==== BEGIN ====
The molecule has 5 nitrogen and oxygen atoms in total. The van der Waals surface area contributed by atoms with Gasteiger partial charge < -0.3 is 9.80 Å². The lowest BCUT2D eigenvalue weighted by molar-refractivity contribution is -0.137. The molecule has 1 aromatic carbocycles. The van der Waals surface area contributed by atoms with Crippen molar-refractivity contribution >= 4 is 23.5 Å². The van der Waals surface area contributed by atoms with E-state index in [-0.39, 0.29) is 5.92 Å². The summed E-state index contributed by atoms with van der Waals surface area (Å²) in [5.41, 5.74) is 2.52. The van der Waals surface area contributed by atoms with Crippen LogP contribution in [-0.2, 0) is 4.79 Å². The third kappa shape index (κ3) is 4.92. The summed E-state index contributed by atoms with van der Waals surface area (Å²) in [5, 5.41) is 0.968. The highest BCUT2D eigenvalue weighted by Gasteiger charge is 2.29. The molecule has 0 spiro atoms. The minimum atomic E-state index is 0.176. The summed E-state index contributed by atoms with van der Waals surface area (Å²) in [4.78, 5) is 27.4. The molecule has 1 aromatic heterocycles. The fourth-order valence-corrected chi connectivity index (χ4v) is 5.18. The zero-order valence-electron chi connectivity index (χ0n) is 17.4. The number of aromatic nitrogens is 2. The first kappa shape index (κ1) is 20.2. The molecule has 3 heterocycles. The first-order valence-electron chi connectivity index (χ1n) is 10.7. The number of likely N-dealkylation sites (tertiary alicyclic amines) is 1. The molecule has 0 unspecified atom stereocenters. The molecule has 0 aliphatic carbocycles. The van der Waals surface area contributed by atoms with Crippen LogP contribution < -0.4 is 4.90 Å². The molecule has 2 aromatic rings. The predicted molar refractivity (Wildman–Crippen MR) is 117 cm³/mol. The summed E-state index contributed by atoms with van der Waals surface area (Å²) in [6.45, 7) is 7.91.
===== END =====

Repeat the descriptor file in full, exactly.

The molecule has 5 nitrogen and oxygen atoms in total. The van der Waals surface area contributed by atoms with Gasteiger partial charge < -0.3 is 9.80 Å². The lowest BCUT2D eigenvalue weighted by molar-refractivity contribution is -0.137. The molecule has 1 aromatic carbocycles. The van der Waals surface area contributed by atoms with Crippen molar-refractivity contribution >= 4 is 23.5 Å². The van der Waals surface area contributed by atoms with E-state index in [-0.39, 0.29) is 5.92 Å². The summed E-state index contributed by atoms with van der Waals surface area (Å²) in [5.41, 5.74) is 2.52. The van der Waals surface area contributed by atoms with Crippen LogP contribution in [-0.2, 0) is 4.79 Å². The third kappa shape index (κ3) is 4.92. The summed E-state index contributed by atoms with van der Waals surface area (Å²) in [5, 5.41) is 0.968. The highest BCUT2D eigenvalue weighted by Gasteiger charge is 2.29. The molecule has 0 spiro atoms. The minimum atomic E-state index is 0.176. The summed E-state index contributed by atoms with van der Waals surface area (Å²) in [4.78, 5) is 27.4. The molecule has 1 aromatic heterocycles. The fourth-order valence-corrected chi connectivity index (χ4v) is 5.18. The zero-order valence-electron chi connectivity index (χ0n) is 17.4. The number of aromatic nitrogens is 2. The first kappa shape index (κ1) is 20.2. The molecule has 3 heterocycles. The first-order valence-electron chi connectivity index (χ1n) is 10.7. The number of likely N-dealkylation sites (tertiary alicyclic amines) is 1. The molecule has 0 unspecified atom stereocenters. The molecule has 0 aliphatic carbocycles. The van der Waals surface area contributed by atoms with Crippen LogP contribution < -0.4 is 4.90 Å². The molecule has 2 aromatic rings. The predicted molar refractivity (Wildman–Crippen MR) is 117 cm³/mol. The summed E-state index contributed by atoms with van der Waals surface area (Å²) in [6.45, 7) is 7.91.